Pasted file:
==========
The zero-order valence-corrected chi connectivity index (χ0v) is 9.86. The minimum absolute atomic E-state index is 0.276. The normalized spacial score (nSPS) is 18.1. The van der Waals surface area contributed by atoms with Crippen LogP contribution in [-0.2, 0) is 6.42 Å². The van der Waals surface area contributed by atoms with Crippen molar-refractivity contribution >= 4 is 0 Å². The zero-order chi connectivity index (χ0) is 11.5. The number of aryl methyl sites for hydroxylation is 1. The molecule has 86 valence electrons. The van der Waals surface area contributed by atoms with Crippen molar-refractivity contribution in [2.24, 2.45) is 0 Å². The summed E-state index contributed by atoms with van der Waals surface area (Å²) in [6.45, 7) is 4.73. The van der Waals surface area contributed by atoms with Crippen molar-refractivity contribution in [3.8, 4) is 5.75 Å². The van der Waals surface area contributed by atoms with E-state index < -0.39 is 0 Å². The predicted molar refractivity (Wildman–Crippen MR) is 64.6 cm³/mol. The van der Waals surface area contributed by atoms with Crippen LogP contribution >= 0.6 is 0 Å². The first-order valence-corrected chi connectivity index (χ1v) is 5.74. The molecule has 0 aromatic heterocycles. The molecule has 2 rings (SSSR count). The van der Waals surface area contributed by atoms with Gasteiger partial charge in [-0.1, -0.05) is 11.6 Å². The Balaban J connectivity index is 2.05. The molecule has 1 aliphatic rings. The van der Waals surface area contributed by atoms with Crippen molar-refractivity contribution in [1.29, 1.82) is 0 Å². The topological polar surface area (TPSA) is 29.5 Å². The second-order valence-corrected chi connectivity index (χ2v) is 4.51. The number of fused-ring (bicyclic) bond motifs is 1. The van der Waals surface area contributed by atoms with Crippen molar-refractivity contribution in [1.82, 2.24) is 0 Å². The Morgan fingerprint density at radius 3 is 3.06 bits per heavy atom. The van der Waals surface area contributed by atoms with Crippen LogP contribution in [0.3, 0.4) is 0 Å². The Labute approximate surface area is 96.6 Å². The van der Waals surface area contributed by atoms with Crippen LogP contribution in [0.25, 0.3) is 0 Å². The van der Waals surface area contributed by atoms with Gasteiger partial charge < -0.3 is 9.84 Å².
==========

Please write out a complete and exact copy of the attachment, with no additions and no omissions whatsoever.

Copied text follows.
The zero-order valence-corrected chi connectivity index (χ0v) is 9.86. The minimum absolute atomic E-state index is 0.276. The normalized spacial score (nSPS) is 18.1. The van der Waals surface area contributed by atoms with Crippen LogP contribution in [-0.2, 0) is 6.42 Å². The van der Waals surface area contributed by atoms with Crippen molar-refractivity contribution >= 4 is 0 Å². The zero-order chi connectivity index (χ0) is 11.5. The number of aryl methyl sites for hydroxylation is 1. The molecule has 86 valence electrons. The van der Waals surface area contributed by atoms with Crippen molar-refractivity contribution in [2.24, 2.45) is 0 Å². The summed E-state index contributed by atoms with van der Waals surface area (Å²) in [6.45, 7) is 4.73. The van der Waals surface area contributed by atoms with Crippen molar-refractivity contribution in [3.8, 4) is 5.75 Å². The van der Waals surface area contributed by atoms with E-state index < -0.39 is 0 Å². The predicted molar refractivity (Wildman–Crippen MR) is 64.6 cm³/mol. The van der Waals surface area contributed by atoms with Crippen LogP contribution >= 0.6 is 0 Å². The first-order valence-corrected chi connectivity index (χ1v) is 5.74. The molecule has 0 aromatic heterocycles. The molecule has 2 rings (SSSR count). The van der Waals surface area contributed by atoms with Gasteiger partial charge in [-0.1, -0.05) is 11.6 Å². The Balaban J connectivity index is 2.05. The molecule has 1 aliphatic rings. The van der Waals surface area contributed by atoms with Crippen molar-refractivity contribution in [1.29, 1.82) is 0 Å². The topological polar surface area (TPSA) is 29.5 Å². The second-order valence-corrected chi connectivity index (χ2v) is 4.51. The number of fused-ring (bicyclic) bond motifs is 1. The van der Waals surface area contributed by atoms with Crippen molar-refractivity contribution in [1.82, 2.24) is 0 Å². The Morgan fingerprint density at radius 3 is 3.06 bits per heavy atom. The van der Waals surface area contributed by atoms with Crippen LogP contribution in [0.3, 0.4) is 0 Å². The Labute approximate surface area is 96.6 Å². The van der Waals surface area contributed by atoms with Crippen LogP contribution in [0.25, 0.3) is 0 Å². The van der Waals surface area contributed by atoms with Gasteiger partial charge < -0.3 is 9.84 Å².